Time to eat!

When going up the Sekonyer river to Camp Leakey you pass several feeding stations where the semi-wild orangutans are fed twice daily. Once the large and dominant males like Doyak, who eat first, leave the feeding station the other orangutans, pigs, squirrels, and gibbons move in for their feast. They are not afraid of you and offer some great photographic opportunities.

The guides start calling the orangutans as the rangers bring in the food

This is Doyak showing who is the boss and taking his time while the others wait. Click on his photos to see more of him

The other orangs patiently wait in the trees until he leaves

Then its their turn!

They have various styles on how they obtain and eat their food

They stuff their mouths with bananas and eat them in the trees

Gibbons commonly make an appearance at the feeding station. Their phenomenal speed as they swing through the trees, jump on the feeding platform, and then escape back to the trees, tests the skills of any wildlife photographer.

They hang in the trees waiting for just the right time

You never know when they are going to jump from the trees onto the feeding platform, so your next shot is of them already eating on the feeding platform

Once they give you the stink eye you know they will be off any second, so now is your big chance.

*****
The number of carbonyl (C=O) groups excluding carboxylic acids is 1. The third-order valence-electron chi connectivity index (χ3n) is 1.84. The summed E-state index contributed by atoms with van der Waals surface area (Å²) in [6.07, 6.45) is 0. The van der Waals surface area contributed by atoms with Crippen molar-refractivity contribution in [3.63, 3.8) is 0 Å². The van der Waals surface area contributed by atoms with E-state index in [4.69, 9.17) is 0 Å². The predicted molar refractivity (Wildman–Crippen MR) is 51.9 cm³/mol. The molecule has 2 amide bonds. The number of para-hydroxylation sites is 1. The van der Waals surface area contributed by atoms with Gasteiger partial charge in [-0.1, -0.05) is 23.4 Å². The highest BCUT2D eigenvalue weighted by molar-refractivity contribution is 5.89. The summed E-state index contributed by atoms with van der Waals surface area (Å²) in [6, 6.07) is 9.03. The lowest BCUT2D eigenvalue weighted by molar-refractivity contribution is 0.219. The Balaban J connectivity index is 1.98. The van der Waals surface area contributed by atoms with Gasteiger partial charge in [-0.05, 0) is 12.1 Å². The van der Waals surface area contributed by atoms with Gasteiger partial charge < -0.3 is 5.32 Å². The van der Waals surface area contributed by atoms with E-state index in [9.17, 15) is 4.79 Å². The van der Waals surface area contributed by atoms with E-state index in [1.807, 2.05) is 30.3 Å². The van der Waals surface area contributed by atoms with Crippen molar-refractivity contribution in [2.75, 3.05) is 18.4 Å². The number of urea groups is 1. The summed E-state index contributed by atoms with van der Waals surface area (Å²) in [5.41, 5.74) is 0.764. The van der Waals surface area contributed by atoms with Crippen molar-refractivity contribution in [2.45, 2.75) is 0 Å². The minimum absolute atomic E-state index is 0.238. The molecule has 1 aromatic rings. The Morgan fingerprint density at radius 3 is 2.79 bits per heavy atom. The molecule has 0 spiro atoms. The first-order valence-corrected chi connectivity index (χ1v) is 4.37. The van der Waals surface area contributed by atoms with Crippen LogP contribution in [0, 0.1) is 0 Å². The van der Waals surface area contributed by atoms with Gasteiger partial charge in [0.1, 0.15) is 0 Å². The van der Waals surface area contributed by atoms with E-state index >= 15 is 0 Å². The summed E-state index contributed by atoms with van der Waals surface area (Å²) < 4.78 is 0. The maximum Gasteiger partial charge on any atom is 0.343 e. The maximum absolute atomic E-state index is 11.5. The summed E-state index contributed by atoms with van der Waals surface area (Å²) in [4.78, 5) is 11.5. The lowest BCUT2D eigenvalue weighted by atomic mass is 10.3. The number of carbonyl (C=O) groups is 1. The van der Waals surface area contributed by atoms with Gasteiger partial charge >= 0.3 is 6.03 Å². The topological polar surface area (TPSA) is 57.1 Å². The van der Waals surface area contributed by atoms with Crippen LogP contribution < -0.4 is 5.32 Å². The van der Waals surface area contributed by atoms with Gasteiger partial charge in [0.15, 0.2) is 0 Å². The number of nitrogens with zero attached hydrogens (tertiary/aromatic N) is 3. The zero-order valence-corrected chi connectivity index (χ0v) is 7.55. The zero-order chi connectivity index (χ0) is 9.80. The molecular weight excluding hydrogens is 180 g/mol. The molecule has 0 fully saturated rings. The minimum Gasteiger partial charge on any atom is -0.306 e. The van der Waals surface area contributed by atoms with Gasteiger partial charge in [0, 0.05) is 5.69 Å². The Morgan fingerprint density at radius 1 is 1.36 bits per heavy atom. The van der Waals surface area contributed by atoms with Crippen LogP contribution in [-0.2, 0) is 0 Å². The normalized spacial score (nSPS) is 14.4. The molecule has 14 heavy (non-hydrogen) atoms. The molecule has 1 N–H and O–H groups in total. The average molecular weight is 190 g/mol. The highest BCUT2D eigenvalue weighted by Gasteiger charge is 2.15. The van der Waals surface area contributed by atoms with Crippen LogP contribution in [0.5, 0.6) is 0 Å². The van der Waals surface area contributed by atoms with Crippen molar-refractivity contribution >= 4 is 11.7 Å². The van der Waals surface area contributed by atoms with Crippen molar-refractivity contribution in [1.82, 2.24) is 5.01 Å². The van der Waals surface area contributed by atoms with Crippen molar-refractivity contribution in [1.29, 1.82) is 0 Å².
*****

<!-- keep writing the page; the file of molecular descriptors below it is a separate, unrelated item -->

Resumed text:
Within the next 1-2 seconds they have run to the end of the platform and are landing in a nearby tree

These two short movies gives you a feel for how fast a gibbon can move through the trees. This method of locomotion is called brachiation, and the gibbon does it the best of all the primates.

In this first movie the gibbon is brachiating through the trees:


In this second movie it is jumping on to the feeding platform, scaring the orangutan for a second, ignoring the park ranger, and then jumping back into a tree and climbing it with one hand loaded with bananas. You can hear the guides calling the orangutans in the background.


Once the orangs are done feeding they are quite relaxed and let us approach them, including the females with young

When the coast is clear and everyone has gone the squirrels move in.

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